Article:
Dying: Reborn

Game review by
Marc Saltzman, Common Sense Media
Dying: Reborn Game Poster Image
Horror escape room doesn't deliver replayability, depth.

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A lot or a little?

The parents' guide to what's in this game.

Positive Messages

No positive messages, other than sibling love that motivates protagonist to find his kidnapped sister.

Positive Role Models & Representations

You play Matthew, who's on a mission to find his sister but wakes up locked inside a dilapidated hotel. Nothing known about him, his past, personality, so difficult to tell whether he's a good role model, although he seems brave.

Ease of Play

Simple controls, but some puzzles can be challenging.

Violence

Some frightening cut scenes, violence, blood.

Sex
Language

"S--t," "bastard," "hell," "damn" used occasionally.

Consumerism
Drinking, Drugs & Smoking

What parents need to know

Parents need to know that Dying: Reborn is an "escape room"-themed horror adventure game. This is a scary game, with mature themes, including violent scenes in a flashback, with blood and torture. There's also occasional profanity, such as "s--t," "bastard," and "damn." While controls are intuitive, some puzzles are difficult to interact with, which could frustrate players.

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What's it about?

DYING: REBORN is a first-person adventure game set against a backdrop of "escape room" horror. You play Matthew, who's determined to find his missing sister, Shirley, who appears to have been kidnapped by a deranged maniac who wears a fish head. Matthew wakes up in a locked, dilapidated hotel and must solve puzzles to advance through the game. Along the way, he is contacted by his captor through a TV screen and must continue to escape with his sibling.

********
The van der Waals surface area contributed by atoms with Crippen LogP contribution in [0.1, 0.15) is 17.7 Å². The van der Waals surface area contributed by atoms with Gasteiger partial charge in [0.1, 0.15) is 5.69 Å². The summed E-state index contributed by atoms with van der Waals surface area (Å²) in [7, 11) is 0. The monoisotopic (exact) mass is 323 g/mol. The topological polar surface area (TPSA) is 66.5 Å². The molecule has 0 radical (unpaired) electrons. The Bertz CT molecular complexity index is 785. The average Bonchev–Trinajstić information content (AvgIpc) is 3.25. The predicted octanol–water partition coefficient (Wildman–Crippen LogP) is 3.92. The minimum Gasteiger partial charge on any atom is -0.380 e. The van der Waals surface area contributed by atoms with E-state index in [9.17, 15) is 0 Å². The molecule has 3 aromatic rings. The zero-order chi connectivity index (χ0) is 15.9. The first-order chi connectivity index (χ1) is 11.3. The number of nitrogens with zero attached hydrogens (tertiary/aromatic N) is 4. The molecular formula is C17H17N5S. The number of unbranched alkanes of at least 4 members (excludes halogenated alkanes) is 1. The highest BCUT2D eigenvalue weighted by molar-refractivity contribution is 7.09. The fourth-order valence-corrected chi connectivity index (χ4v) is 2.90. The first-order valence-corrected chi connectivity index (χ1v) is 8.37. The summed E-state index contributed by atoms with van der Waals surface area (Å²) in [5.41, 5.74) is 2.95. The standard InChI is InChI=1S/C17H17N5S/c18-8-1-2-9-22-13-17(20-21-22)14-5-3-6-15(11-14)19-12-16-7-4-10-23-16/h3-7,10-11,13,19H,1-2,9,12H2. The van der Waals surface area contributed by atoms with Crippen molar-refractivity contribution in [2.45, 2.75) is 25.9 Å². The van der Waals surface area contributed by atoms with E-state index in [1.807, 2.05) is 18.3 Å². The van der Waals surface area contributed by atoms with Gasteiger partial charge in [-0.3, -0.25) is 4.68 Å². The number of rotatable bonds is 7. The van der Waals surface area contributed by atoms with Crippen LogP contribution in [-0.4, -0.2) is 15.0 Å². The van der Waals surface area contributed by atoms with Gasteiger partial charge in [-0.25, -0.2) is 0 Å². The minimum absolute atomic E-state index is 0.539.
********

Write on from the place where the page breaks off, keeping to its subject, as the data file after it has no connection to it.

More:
Is it any good?

This is an average horror adventure game at best with decent but unimaginative puzzles. Those who like "escape room"-style games (in real life or in a video game) might enjoy the horror twist on the classic point-and-click puzzles strewn throughout this relatively short adventure. Most of the puzzles involve finding objects, placing them in your inventory, perhaps combining them to make something new, and then using them somewhere else on the level. Other puzzles are standalone challenges, such as figuring out a pattern on a machine to pass through a locked door, often with a hint placed elsewhere. Oddly, you don't need to complete all the puzzles in an environment to proceed through the rooms. Puzzles include numeric puzzles, finding keys, playing specific notes on a piano, matching patterns, and the like. It's perhaps a little like the classic Myst in play and Resident Evil  in atmosphere (though there's no combat in Dying: Reborn).

Visually, the first-person game is OK, between the rundown hotel and objects you need to pick up and use, but the poor voice acting does take away from any suspension of disbelief achieved through the high-definition visuals. Even at $20, Dying: Reborn isn't worth the relatively low price tag. Plus, the entire game can be completed in an hour and has an anticlimactic ending and little reason to play again. But fans of the movie Saw or adventure gamers might consider wandering these darkened halls.

Talk to your kids about ...

  • Families can talk about violence in media. Could this game achieve the same frightening effect without the disturbing images? Would it be creepier if you saw less and your imagination filled in the blanks? Or do these mature images add to the delight for gamers?

  • Talk about scares. Do games scare you more than scary movies? Why, or why not?

Game details

Themes & Topics

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